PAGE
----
18
Sep
08

Belly Bumping

Blue Cross Blue Shield (BCBS) is an enormous provider of health care insurance coverage. It’s also one of the most universally accepted plans in the United States. BCBS is also one of the biggest plan providers for Federal government employees under the FEP Blue program. That premium is over $6 BILLION a year and rising. FEP Blue is administered by the BCBC association directly, as opposed to one of the regional units. Well, BCBS has my wife pissed. And she does not easily get pissed towards companies. People yes, companies she views as faceless. But she is pissed.

FEP Blue has been our insurance carrier of choice for many years now. Yes, federal employees and their families are able to acquire attractively priced coverage that is accepted just about everywhere because the group is so large. That’s a benefit. Our kids receive their health care from Texas Childrens Hospital Pediatric group. Not after this coming March. Even though Texas Childrens is one of the very best and widely recognized service providers for kids, they have chosen to drop BCBS’ FEP Blue because they cannot agree on what the “discounted” service rate will be. My wife is not at all happy about having to find new pediatricians for our girls. I was about to offer to help and research, but have decided to stay out of this path of anger for a bit.

I really do understand that this is about two giant corporations flexing their muscles to see who will force the other into submission. It’s actually happened several times before and will likely resolve before the March deadline. I don’t care who wins. I just want my wife to be less agitated and my girls to not have to “get comfortable” with new doctors. Please.

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2 Responses to “Belly Bumping”


  1. September 20, 2008 at 12:10 am

    Do NOT get me started on BCBS. I blame them for the entire medical mess we have today. Not only are they responsible for the inaffordability of medical, but I blame them for the inaffordability of individuals buying their own insurance.

    Like I said… Do. Not. Get. Me. Started.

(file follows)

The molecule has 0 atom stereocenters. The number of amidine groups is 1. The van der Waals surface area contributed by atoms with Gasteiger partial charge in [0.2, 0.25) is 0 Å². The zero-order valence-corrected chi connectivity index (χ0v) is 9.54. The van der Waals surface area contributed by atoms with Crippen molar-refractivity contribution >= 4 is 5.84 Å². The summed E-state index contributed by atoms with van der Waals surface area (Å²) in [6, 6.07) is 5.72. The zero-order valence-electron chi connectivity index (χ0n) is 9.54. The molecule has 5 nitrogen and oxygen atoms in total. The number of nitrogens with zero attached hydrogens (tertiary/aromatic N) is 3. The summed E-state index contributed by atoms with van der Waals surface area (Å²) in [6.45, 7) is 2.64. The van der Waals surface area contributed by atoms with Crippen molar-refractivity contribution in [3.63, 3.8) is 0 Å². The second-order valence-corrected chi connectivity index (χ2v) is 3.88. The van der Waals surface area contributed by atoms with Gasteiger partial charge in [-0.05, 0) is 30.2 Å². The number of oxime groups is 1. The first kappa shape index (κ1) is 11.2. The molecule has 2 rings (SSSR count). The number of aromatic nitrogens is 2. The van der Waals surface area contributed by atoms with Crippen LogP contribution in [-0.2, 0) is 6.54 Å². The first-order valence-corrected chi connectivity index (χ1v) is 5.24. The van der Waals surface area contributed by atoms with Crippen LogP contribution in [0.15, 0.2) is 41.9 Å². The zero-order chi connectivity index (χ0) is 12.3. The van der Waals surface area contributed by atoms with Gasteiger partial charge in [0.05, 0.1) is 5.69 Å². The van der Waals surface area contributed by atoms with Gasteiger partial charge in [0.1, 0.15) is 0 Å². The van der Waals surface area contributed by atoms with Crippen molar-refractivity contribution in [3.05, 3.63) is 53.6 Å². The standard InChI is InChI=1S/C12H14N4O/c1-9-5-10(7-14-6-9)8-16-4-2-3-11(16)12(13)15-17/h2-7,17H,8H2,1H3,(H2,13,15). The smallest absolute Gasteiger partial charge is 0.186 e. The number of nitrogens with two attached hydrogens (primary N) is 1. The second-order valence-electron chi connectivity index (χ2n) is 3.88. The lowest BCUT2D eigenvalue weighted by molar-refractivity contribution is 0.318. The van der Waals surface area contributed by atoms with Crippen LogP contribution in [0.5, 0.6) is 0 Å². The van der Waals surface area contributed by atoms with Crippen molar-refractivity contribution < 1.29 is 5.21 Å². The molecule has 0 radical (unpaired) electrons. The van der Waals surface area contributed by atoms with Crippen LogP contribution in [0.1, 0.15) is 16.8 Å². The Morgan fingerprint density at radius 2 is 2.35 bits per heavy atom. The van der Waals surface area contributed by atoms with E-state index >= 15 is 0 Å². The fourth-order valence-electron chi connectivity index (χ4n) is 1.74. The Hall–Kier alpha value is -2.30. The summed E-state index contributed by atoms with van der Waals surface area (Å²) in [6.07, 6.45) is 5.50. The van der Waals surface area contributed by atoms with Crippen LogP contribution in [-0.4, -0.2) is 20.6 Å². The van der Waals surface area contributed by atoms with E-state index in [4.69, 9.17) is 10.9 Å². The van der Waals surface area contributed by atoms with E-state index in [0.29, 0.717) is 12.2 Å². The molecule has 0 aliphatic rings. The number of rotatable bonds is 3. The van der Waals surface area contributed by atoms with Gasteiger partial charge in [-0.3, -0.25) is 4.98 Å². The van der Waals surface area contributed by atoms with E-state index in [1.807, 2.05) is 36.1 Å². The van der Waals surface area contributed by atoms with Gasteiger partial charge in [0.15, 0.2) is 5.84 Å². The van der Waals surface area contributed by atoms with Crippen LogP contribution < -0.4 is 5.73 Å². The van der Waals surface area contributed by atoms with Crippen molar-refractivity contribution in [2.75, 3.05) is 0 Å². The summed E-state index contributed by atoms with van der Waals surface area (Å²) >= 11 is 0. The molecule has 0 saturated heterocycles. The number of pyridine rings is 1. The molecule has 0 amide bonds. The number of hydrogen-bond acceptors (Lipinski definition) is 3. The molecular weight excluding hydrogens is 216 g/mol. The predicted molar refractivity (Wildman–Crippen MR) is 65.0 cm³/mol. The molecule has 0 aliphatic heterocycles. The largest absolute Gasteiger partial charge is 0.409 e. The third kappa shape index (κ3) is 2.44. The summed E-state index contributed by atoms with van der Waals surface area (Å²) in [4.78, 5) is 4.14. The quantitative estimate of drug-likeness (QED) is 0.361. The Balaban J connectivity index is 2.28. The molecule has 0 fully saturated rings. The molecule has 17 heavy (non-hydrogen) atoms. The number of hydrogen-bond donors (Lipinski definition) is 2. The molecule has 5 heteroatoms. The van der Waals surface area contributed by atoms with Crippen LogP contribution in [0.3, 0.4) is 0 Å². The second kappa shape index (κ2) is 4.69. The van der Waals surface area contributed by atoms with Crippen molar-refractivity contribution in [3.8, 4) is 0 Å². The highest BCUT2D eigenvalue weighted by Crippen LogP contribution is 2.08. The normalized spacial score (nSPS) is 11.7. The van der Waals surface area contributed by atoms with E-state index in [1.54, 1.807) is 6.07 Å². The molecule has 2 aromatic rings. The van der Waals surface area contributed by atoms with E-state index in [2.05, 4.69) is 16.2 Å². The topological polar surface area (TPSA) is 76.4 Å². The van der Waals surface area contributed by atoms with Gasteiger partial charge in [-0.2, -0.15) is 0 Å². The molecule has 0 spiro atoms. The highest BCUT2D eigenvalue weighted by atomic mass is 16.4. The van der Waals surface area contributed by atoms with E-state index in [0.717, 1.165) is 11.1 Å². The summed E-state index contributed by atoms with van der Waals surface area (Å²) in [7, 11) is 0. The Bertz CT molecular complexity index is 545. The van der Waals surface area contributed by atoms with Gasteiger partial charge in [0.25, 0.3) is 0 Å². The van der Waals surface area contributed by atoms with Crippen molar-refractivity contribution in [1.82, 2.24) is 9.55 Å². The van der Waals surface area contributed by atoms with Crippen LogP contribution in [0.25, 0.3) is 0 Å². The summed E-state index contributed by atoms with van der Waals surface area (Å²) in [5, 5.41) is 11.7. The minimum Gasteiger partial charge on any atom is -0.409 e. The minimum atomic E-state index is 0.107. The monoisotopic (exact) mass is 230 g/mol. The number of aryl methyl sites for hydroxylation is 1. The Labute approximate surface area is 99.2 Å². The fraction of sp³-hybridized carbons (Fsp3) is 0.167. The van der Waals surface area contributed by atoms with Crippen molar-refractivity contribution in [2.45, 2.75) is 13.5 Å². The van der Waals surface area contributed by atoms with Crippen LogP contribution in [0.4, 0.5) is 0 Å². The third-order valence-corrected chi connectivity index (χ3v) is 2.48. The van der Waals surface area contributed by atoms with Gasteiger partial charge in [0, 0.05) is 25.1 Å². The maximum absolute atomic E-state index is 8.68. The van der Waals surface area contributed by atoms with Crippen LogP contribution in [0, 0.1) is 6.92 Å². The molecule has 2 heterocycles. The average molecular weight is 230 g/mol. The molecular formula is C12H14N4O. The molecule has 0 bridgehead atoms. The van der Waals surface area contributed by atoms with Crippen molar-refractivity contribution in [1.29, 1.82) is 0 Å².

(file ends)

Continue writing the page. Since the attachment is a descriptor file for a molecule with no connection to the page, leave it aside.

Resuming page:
And if I didn’t mention already, I may be irrational on the subject of insurance in general, health insurance in particular. Just a warning. 🙂

  2. September 20, 2008 at 9:44 am

    Well… It is a good conversation to have! I’m not intentionally trying to rattle your cage, but… Health care coverage is not insurance. It’s simply a method to expand the cost of paying for health care over time and a large group. Health care is pretty damn expensive everywhere in the world. Even those places with “free” health care. Those “free” places have an enormous tax base that supports the system. You just don’t feel the hospital bill directly.

    IMO, there is no single aspect that is responsible for the high cost. There’s a huge number of participating dynamics. There’s the cost of education, resources, and expertise. There’s the cost of administration, legislation, regulation and litigation. There’s the cost of usage, too (those with no coverage going to the “public” ER for a case of the sniffles). It’s not a conspiracy, but it certainly is a conflagration. Love them tion’s…

    What should be, according to me, is this: People should carry “insurance” for catastrophic coverage just like they do for their cars and their homes. These are extraordinary expenses that are unanticipated. The coverage is provided with an appropriately high deductible… it’s not for regular care. Regular/routine care should not be as expensive as it is. I do not have any idea how to get it’s price down, but regular care should be like groceries. You need to buy a gallon of milk and a dozen eggs… there’s no insurance policy for those regular things. You need to get a doc to sew up a cut? It’s routine and regular… it should not cost $500 (discounted to $237 on BCBS with a $15 co-pay)… you shouldn’t need a “plan”. It’s $4 worth of supplies and 10 minutes of doctor/nurse time. Let’s call it $50 and be done. But I know I am dreaming because the medical behemoth isn’t going away any time soon.

    I do like the idea of these “Minute Clinics” that are starting to pop up all over. Routine things like cold/flu, first aid, etc. are handled by PA’s and nurse practioners in convenient locations with reasonable prices. If more people would take responsibility for taking care of themselves and start using appropriate responses, such as these Minute Clinics, we might start a trend, a movement (sorry for the Alice’s Restaurant thing…).


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